by Sister Georgia
In response to the various OTO members’ statement on International Women’s Day, and the attempt to unite Sisters under the hashtag, #respectthenoinoto, I recently posted on a Facebook Thelema group the following statement:
“I saw the hashtag #respectthenoinoto and my heart broke. And I thought for a long while about whether I should write anything at all, because I truly am so glad that this issue is gaining attention, that women’s voices are being heard, and there is always the fear of overcomplicating things, of clouding the message – a united voice is always stronger.
However, what has been enshrined in this hashtag is, from where I’m standing, a hugely problematic thing. How we as a culture understand consent is fundamentally flawed, and this idea of ‘informed consent’ has a massive part to play in the stories now unfolding. Think about the whole Weinstein affair – these women, these movie stars whose faces we admire – they all said yes to him. They didn’t feel they had a choice.
We like hard lines, even us Thelemites. “Respect the No!” is such an easy slogan to get behind, something we can all agree on. But to me, it is meaningless – disrespectful, even. Because in the post which started this rolling stone of #metoo stories within the OTO – my post – the ENTIRE POINT of what I was saying was that I had said “yes” to each of the men who had abused or assaulted me.
Because for me, the problem we have within the OTO is not a respect for “no”, but the belief that individual freedom means one always has the right to ask the question, and that the other must be responsible for their self. There is an assumption that we have a right to proposition a prospective mate, and that it is not up to us to check if they are drunk or depressed or suffering from PTSD or scared or feeling under obligation. They say yes, and we’re good.
Consent is not as easy and clear cut as we like to think it is. I’m sorry, I know that makes things even more difficult. But it is the way it is.
With this hashtag you have separated those who are able to say no, from those who are not. What of the victim who does not have a voice, not yet? What about those who are manipulated, lied to, pursued, preyed upon until they don’t know what is truth and are unable to give our holy grail ‘informed consent?’
You say “Respect the No!” – But the tales that have come to me from Sisters across the globe these past few months are not, most often, of outright rape, but of abuse – slow abuse, subtle abuse, abuse over years, abuse of power, abuse of trust. Abuse of “yes”.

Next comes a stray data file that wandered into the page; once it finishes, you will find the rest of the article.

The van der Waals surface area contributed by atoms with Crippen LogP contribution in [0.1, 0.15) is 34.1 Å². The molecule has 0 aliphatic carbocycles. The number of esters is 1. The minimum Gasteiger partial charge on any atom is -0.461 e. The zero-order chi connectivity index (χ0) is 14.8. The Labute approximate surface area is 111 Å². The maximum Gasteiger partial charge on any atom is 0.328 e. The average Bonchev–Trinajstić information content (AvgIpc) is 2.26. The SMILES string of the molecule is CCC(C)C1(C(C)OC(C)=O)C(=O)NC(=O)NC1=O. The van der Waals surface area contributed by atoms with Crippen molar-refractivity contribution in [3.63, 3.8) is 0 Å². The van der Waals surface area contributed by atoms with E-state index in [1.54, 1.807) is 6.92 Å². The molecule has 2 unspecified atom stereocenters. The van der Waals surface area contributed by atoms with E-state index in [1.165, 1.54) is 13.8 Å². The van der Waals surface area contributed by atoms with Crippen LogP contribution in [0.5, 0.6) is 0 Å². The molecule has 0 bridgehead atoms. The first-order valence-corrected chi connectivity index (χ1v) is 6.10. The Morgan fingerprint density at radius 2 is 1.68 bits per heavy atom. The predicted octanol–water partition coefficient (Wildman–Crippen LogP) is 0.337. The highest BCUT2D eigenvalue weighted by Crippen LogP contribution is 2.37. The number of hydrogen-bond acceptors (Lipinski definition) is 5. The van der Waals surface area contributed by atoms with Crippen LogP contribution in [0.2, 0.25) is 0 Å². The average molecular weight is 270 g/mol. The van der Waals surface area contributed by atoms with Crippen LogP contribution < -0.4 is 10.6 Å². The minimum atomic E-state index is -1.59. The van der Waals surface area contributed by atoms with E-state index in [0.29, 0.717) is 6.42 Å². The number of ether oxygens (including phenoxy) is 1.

So yes, we must absolutely respect it when anyone says “no”. But, as Thelemites, we must do better than this. Question. Listen to our instincts. Learn to read people. Take a step back – ask whether anything about the situation is putting pressure on the other. Ask. Then ask again. “Yes” alone is not enough – seek enthusiastic, continued consent. Have good sex, for fuck sake – we’re Thelemites. We’re supposed to fuck like gods.”
“This is going too far,” someone commented on the post. “Male privilege is the new original sin.” My response? Exactly. Women have been forced for centuries to accept our inherent weakness – our fallenness, our sinfulness. We were taught – are still taught, as confused pubescent girls – to see one of our most basic biological processes, the same process that underpins the reproduction of the entire race, as shameful. Sinful. Dirty. Wrong. That we are wrong. We are not quite men. We miss that vital organ, and we have flesh in the wrong places. And now the tables have begun to turn, and yes – there is an original sin for men, too. You were born in a position of privilege that is so subtle, so all-pervasive, that the vast majority will never be able to fully understand the ramifications of it. And yes, of course, privilege is not a one way street. We all carry our own knapsack of privilege, every single one of us. But nothing, I repeat nothing, is quite like the situation between men and women.
Another commenter stated that the implication of my post is that women have an inherent, historical weakness; and indeed, I am increasingly coming to see that this is the case. The majority of the women I have known in my life have undergone serious sexual trauma. They are still responsible for their actions, and the way their actions affect others. However, in turn, so too are men; and I believe men must take this new knowledge – of the universality of sexual trauma, of the enduring plight of woman, however pase that may seem – and integrate this into their understanding of consent and relationality.
This problem, of women and sex and abuse; it needs to take precedence over everything else. Because how can we have any hope that our Oder might be a catalyst of change, a place of justice – a vanguard of social evolution – if we have enshrined in our mythology and in our structure a fundamental inequality – if we have propagated a systematic abuse and turned a blind eye with the mantra ‘human nature!” There is no ‘human nature’ existing in some a priori state. Human nature = culture. And, good news! Culture changes. Entropy is the only eternal law. So change we must.